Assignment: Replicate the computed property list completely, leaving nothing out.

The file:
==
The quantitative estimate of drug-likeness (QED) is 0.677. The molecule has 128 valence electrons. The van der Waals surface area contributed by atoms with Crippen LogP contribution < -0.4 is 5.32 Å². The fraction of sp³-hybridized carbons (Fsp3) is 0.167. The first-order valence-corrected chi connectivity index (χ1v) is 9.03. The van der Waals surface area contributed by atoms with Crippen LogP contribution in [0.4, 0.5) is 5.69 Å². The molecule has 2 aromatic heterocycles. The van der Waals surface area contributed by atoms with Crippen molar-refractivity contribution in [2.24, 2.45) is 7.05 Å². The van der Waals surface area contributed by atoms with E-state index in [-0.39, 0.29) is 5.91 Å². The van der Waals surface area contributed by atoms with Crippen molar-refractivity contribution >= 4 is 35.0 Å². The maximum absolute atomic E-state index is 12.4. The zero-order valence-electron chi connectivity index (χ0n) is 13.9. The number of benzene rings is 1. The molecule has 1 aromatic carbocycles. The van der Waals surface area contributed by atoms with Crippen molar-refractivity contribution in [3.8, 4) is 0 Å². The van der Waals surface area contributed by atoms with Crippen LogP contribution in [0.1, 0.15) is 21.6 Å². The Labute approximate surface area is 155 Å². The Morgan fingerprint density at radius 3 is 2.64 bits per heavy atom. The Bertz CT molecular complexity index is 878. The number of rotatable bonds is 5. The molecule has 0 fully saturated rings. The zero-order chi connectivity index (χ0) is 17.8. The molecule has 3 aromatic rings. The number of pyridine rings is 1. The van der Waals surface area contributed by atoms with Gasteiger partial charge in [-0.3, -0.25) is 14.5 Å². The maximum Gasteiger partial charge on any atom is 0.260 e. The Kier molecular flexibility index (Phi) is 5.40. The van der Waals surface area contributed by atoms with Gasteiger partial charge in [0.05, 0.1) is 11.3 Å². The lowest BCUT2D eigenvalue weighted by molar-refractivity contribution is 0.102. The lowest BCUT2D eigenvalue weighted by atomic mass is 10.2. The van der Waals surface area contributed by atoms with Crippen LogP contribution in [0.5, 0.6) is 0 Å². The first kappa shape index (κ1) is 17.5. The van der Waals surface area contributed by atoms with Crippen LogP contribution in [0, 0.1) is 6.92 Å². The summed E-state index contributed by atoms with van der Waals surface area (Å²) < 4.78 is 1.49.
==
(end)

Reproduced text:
The quantitative estimate of drug-likeness (QED) is 0.677. The molecule has 128 valence electrons. The van der Waals surface area contributed by atoms with Crippen LogP contribution < -0.4 is 5.32 Å². The fraction of sp³-hybridized carbons (Fsp3) is 0.167. The first-order valence-corrected chi connectivity index (χ1v) is 9.03. The van der Waals surface area contributed by atoms with Crippen LogP contribution in [0.4, 0.5) is 5.69 Å². The molecule has 2 aromatic heterocycles. The van der Waals surface area contributed by atoms with Crippen molar-refractivity contribution in [2.24, 2.45) is 7.05 Å². The van der Waals surface area contributed by atoms with E-state index in [-0.39, 0.29) is 5.91 Å². The van der Waals surface area contributed by atoms with Crippen molar-refractivity contribution >= 4 is 35.0 Å². The maximum absolute atomic E-state index is 12.4. The zero-order valence-electron chi connectivity index (χ0n) is 13.9. The number of benzene rings is 1. The molecule has 1 aromatic carbocycles. The van der Waals surface area contributed by atoms with Crippen molar-refractivity contribution in [3.8, 4) is 0 Å². The van der Waals surface area contributed by atoms with Crippen LogP contribution in [0.1, 0.15) is 21.6 Å². The Labute approximate surface area is 155 Å². The Morgan fingerprint density at radius 3 is 2.64 bits per heavy atom. The Bertz CT molecular complexity index is 878. The number of rotatable bonds is 5. The molecule has 0 fully saturated rings. The zero-order chi connectivity index (χ0) is 17.8. The molecule has 3 aromatic rings. The number of pyridine rings is 1. The van der Waals surface area contributed by atoms with Gasteiger partial charge in [-0.3, -0.25) is 14.5 Å². The maximum Gasteiger partial charge on any atom is 0.260 e. The Kier molecular flexibility index (Phi) is 5.40. The van der Waals surface area contributed by atoms with Gasteiger partial charge in [0.05, 0.1) is 11.3 Å². The lowest BCUT2D eigenvalue weighted by molar-refractivity contribution is 0.102. The lowest BCUT2D eigenvalue weighted by atomic mass is 10.2. The van der Waals surface area contributed by atoms with Crippen LogP contribution in [0.5, 0.6) is 0 Å². The first kappa shape index (κ1) is 17.5. The van der Waals surface area contributed by atoms with Crippen LogP contribution in [0, 0.1) is 6.92 Å². The summed E-state index contributed by atoms with van der Waals surface area (Å²) < 4.78 is 1.49.